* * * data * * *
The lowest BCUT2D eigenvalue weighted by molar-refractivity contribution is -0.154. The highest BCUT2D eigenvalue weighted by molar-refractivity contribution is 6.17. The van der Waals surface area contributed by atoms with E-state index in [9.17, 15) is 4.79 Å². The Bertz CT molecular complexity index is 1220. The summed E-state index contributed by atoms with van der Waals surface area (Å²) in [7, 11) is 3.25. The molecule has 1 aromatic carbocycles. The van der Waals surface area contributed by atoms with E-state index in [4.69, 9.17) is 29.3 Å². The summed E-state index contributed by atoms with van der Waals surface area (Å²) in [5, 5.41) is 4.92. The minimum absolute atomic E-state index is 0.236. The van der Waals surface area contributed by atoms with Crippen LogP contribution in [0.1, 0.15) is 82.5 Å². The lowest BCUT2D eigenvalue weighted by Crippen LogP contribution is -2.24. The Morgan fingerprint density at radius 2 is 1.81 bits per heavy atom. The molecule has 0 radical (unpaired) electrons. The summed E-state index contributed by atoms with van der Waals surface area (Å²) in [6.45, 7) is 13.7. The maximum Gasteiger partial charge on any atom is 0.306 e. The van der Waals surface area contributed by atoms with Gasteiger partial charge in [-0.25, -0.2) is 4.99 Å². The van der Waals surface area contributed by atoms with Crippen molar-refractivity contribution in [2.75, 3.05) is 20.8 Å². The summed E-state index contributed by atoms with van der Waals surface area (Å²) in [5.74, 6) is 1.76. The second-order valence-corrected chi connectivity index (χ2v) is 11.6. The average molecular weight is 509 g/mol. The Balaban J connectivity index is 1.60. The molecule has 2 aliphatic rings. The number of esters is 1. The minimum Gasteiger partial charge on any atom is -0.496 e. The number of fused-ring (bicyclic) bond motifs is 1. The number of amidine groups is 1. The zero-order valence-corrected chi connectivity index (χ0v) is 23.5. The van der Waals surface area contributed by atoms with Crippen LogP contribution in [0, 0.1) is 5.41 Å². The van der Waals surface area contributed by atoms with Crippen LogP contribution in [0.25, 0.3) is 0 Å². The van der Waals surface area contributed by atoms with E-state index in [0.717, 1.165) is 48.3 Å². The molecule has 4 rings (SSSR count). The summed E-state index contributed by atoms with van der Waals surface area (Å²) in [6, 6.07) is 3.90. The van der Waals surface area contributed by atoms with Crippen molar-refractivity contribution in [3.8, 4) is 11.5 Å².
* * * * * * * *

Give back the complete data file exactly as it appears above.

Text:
The lowest BCUT2D eigenvalue weighted by molar-refractivity contribution is -0.154. The highest BCUT2D eigenvalue weighted by molar-refractivity contribution is 6.17. The van der Waals surface area contributed by atoms with E-state index in [9.17, 15) is 4.79 Å². The Bertz CT molecular complexity index is 1220. The summed E-state index contributed by atoms with van der Waals surface area (Å²) in [7, 11) is 3.25. The molecule has 1 aromatic carbocycles. The van der Waals surface area contributed by atoms with E-state index in [4.69, 9.17) is 29.3 Å². The summed E-state index contributed by atoms with van der Waals surface area (Å²) in [5, 5.41) is 4.92. The minimum absolute atomic E-state index is 0.236. The van der Waals surface area contributed by atoms with Crippen LogP contribution in [0.1, 0.15) is 82.5 Å². The lowest BCUT2D eigenvalue weighted by Crippen LogP contribution is -2.24. The Morgan fingerprint density at radius 2 is 1.81 bits per heavy atom. The molecule has 0 radical (unpaired) electrons. The summed E-state index contributed by atoms with van der Waals surface area (Å²) in [6.45, 7) is 13.7. The maximum Gasteiger partial charge on any atom is 0.306 e. The van der Waals surface area contributed by atoms with Gasteiger partial charge in [-0.25, -0.2) is 4.99 Å². The van der Waals surface area contributed by atoms with Crippen molar-refractivity contribution in [2.75, 3.05) is 20.8 Å². The summed E-state index contributed by atoms with van der Waals surface area (Å²) in [5.74, 6) is 1.76. The second-order valence-corrected chi connectivity index (χ2v) is 11.6. The average molecular weight is 509 g/mol. The Balaban J connectivity index is 1.60. The molecule has 2 aliphatic rings. The number of esters is 1. The minimum Gasteiger partial charge on any atom is -0.496 e. The number of fused-ring (bicyclic) bond motifs is 1. The number of amidine groups is 1. The zero-order valence-corrected chi connectivity index (χ0v) is 23.5. The van der Waals surface area contributed by atoms with Crippen LogP contribution in [0, 0.1) is 5.41 Å². The van der Waals surface area contributed by atoms with Crippen LogP contribution in [0.25, 0.3) is 0 Å². The van der Waals surface area contributed by atoms with E-state index in [0.717, 1.165) is 48.3 Å². The molecule has 4 rings (SSSR count). The summed E-state index contributed by atoms with van der Waals surface area (Å²) in [6, 6.07) is 3.90. The van der Waals surface area contributed by atoms with Crippen molar-refractivity contribution in [3.8, 4) is 11.5 Å².